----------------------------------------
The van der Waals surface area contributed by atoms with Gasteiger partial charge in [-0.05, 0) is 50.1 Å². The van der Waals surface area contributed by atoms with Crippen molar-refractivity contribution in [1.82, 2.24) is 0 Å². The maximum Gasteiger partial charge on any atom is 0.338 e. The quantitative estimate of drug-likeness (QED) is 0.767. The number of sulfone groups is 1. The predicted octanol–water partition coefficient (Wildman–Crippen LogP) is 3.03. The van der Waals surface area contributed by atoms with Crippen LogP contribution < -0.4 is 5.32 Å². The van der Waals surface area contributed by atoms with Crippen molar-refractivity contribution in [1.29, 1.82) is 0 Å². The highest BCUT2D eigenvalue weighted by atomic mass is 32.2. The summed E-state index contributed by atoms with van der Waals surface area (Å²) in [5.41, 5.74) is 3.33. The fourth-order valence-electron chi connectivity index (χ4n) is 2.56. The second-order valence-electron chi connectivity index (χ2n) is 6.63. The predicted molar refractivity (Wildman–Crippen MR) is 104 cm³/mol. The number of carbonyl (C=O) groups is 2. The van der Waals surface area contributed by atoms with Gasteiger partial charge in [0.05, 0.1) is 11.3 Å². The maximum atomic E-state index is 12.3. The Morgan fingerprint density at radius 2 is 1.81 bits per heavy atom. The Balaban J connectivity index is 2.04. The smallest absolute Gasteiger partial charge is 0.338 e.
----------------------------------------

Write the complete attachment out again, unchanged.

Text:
The van der Waals surface area contributed by atoms with Gasteiger partial charge in [-0.05, 0) is 50.1 Å². The van der Waals surface area contributed by atoms with Crippen molar-refractivity contribution in [1.82, 2.24) is 0 Å². The maximum Gasteiger partial charge on any atom is 0.338 e. The quantitative estimate of drug-likeness (QED) is 0.767. The number of sulfone groups is 1. The predicted octanol–water partition coefficient (Wildman–Crippen LogP) is 3.03. The van der Waals surface area contributed by atoms with Crippen LogP contribution < -0.4 is 5.32 Å². The van der Waals surface area contributed by atoms with Crippen molar-refractivity contribution in [1.29, 1.82) is 0 Å². The highest BCUT2D eigenvalue weighted by atomic mass is 32.2. The summed E-state index contributed by atoms with van der Waals surface area (Å²) in [5.41, 5.74) is 3.33. The fourth-order valence-electron chi connectivity index (χ4n) is 2.56. The second-order valence-electron chi connectivity index (χ2n) is 6.63. The predicted molar refractivity (Wildman–Crippen MR) is 104 cm³/mol. The number of carbonyl (C=O) groups is 2. The van der Waals surface area contributed by atoms with Gasteiger partial charge in [0.05, 0.1) is 11.3 Å². The maximum atomic E-state index is 12.3. The Morgan fingerprint density at radius 2 is 1.81 bits per heavy atom. The Balaban J connectivity index is 2.04. The smallest absolute Gasteiger partial charge is 0.338 e.